Such jurisdictional overlap has provided plentiful space for political blame trading. Take, for example, the caretaker minister of public works’ social media swipes in November, questioning why the municipalities and waste management companies had failed to clear waste from blocked drainage systems. The waste removal company Ramco retorted: “We wish that the minister had asked us or the Council for Development and Reconstruction or the Environment Ministry the question directly … he would have gotten the answer and solution immediately, if he actually wanted it.”
Official requests for the central government ministries to clarify their policies and responsibilities have been met with either silence or deliberate evasiveness. Member of Parliament Ibrahim Mneimneh submitted a comprehensive list of questions to the “entire Lebanese government” regarding its official policy towards the causes and impacts of flooding in Lebanon. These included inquiring as to the existence of a general plan at the Ministry of Public Works to reduce recurrent flooding, and if any surveys were being undertaken to better understand the phenomenon in flood-prone areas. Mneimneh told The Alternative that he received no response from any of the ministers he had directly referenced. While the CDR responded, it did not address any of Mneimneh’s questions. Instead, the CDR provided a “list of the (waste management) stations [and] whether they were functioning or not.”
Searching for higher ground
Tackling the systemic problems that trigger flash flooding every year – the collapsing waste management system, unsustainable urban expansion and neglected infrastructure – remains unlikely as long as Lebanon’s political establishment claims confusion over jurisdictional remit.
A starting point would be finding “proper organisation between different institutes, [and] major stakeholders that are playing roles, especially the municipalities”, explained Chadi Abdallah, associate researcher at the Lebanese National Council for Scientific Research, in an interview with The Alternative. The establishment of a parliamentary sub-committee focused on unpicking questions of jurisdictional remit regarding flooding would prove essential in facilitating this. Similarly, resurrecting the National Committee for the Management of Solid Waste, established by Law 80 in 2018 but currently inactive, according to Khalil, would provide legislative oversight on the issue of waste management.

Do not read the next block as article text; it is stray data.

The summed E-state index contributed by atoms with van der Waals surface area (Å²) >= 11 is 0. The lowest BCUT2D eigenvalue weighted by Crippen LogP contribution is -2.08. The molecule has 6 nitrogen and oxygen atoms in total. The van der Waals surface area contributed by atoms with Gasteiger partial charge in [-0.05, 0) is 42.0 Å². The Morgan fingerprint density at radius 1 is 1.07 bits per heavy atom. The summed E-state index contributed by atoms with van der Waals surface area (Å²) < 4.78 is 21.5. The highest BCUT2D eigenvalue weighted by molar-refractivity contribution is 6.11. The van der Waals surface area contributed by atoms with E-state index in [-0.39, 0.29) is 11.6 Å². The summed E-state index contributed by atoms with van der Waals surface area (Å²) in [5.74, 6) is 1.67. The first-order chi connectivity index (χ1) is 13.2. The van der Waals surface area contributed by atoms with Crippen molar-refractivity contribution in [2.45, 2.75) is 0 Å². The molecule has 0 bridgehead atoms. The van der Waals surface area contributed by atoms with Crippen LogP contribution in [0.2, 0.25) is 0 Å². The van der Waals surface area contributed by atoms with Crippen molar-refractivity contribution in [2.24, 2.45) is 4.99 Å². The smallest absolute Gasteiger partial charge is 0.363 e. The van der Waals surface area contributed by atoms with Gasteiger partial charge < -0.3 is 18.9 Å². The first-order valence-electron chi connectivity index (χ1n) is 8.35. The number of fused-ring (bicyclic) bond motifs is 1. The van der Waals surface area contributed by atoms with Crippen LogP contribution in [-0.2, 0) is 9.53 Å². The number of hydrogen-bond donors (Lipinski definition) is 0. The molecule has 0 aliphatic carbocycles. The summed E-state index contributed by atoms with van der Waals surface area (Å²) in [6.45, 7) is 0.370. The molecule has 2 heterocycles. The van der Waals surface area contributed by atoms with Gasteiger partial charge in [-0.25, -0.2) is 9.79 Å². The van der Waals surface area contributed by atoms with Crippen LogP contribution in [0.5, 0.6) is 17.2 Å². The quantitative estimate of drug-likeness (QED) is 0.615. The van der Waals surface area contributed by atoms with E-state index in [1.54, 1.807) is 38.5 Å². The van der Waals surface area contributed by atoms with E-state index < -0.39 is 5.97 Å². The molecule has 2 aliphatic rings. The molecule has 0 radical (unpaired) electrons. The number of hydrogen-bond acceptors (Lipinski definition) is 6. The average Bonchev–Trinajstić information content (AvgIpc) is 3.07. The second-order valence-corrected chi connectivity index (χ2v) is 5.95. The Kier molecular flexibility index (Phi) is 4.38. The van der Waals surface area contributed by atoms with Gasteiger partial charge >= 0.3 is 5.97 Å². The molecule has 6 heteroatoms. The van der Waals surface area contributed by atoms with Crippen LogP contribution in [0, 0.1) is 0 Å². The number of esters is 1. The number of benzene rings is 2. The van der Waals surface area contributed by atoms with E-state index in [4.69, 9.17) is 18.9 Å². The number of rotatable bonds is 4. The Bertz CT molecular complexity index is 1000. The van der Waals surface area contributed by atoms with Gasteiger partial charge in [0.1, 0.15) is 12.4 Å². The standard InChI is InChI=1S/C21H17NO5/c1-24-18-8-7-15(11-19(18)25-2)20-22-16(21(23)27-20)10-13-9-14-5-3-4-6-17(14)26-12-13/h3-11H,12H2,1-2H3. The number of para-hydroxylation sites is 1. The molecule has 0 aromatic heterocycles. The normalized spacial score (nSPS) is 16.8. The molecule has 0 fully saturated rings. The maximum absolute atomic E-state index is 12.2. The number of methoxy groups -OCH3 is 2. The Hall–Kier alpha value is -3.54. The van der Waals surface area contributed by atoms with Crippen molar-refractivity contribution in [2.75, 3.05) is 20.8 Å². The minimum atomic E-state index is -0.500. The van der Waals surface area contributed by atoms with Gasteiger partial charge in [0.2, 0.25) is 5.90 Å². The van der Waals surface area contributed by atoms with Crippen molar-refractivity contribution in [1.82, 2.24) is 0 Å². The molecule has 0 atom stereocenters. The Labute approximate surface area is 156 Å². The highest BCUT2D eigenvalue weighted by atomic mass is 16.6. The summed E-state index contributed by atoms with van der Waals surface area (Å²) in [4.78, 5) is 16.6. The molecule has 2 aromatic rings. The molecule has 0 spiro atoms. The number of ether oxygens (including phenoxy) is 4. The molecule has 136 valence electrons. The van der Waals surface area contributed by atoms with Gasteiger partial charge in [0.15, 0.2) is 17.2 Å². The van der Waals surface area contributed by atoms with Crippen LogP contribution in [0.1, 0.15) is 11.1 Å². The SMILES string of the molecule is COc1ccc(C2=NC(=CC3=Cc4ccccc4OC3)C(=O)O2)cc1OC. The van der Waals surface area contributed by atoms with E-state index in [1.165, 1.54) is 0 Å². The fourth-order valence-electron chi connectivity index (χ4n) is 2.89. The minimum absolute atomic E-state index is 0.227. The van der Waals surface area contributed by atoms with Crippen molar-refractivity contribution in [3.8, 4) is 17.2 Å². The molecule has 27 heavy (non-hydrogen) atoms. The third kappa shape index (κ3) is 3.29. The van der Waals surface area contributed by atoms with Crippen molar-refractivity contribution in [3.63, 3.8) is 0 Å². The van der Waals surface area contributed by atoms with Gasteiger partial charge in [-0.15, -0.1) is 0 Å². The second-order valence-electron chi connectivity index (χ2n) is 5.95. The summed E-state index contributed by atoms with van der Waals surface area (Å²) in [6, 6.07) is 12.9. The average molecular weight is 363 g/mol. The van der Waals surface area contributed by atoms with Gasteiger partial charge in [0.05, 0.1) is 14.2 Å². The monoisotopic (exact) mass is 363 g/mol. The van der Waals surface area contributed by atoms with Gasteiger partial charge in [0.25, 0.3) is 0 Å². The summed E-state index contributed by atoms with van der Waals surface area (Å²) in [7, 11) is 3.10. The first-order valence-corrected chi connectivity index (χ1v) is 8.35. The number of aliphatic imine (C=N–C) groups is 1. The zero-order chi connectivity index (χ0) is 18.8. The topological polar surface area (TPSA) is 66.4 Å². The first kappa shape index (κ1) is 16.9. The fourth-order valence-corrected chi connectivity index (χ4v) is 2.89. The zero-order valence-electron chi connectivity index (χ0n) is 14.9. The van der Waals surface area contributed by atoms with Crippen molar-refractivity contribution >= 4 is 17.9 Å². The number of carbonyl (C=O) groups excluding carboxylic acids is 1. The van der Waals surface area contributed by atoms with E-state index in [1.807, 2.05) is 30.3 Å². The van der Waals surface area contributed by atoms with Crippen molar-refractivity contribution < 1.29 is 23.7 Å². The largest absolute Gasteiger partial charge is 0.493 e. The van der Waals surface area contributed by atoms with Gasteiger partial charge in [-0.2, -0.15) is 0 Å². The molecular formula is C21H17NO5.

The ongoing financial crisis that has seen many Lebanese intellectuals leave the country. Despite this, the government still retains frameworks to integrate scientific opinion into policy making if it chose to do so. The most notable of which is the National Centre for Remote Sensing, established in 1995 as a “support for decision making” on natural disaster risk reduction.
“The current approach is still reactive not proactive when it comes to legislation,” stated Sayah. The World Bank provided a $200 million loan to Lebanon for The Roads and Employment Project in 2017. The Project, implemented by the CDR, involves the “repair of drainage systems and road retaining walls”, according to Transportation Engineer and Project Director at the CDR, Elias Helou. A status report noted that the project had resulted in 121 km of road receiving “improved drainage systems” as of January 2023.
All the flooding defence measures outlined in the project aims are, however, ‘gray’ measures. This academic term refers to flooding defence solutions based in further construction and engineering projects. While such flooding defence projects provide help reduce the damage inflicted by heavy rains, their impact is limited if they are not integrated within a larger flooding prevention framework. Sayah recommends the multiple benefits of incorporating ‘nature-based solutions’ into flood response and prevention planning in Lebanon. Crucially, they offer a more cost effective and resilient approach to flooding than ‘gray’ solutions alone, according to research by The World Bank.
In Lebanon, this would encompass projects aiming to sustainably manage and restore ecosystems, which can be used in conjunction with ‘gray’ solutions. Sayah referenced, for example, the possibilities of floodable parks in Lebanon. These would provide a vegetation-based filtration system for stormwater while, when it is not raining, providing rare public space for Lebanese.
Lebanon’s flash flooding will only increase as climate change heralds a fatal combination of prolonged dry periods and outbursts of intense rain. As long as the necessary reforms are neglected by the political establishment, an already fragile country will have to weather more devastating flash floods in the winters ahead.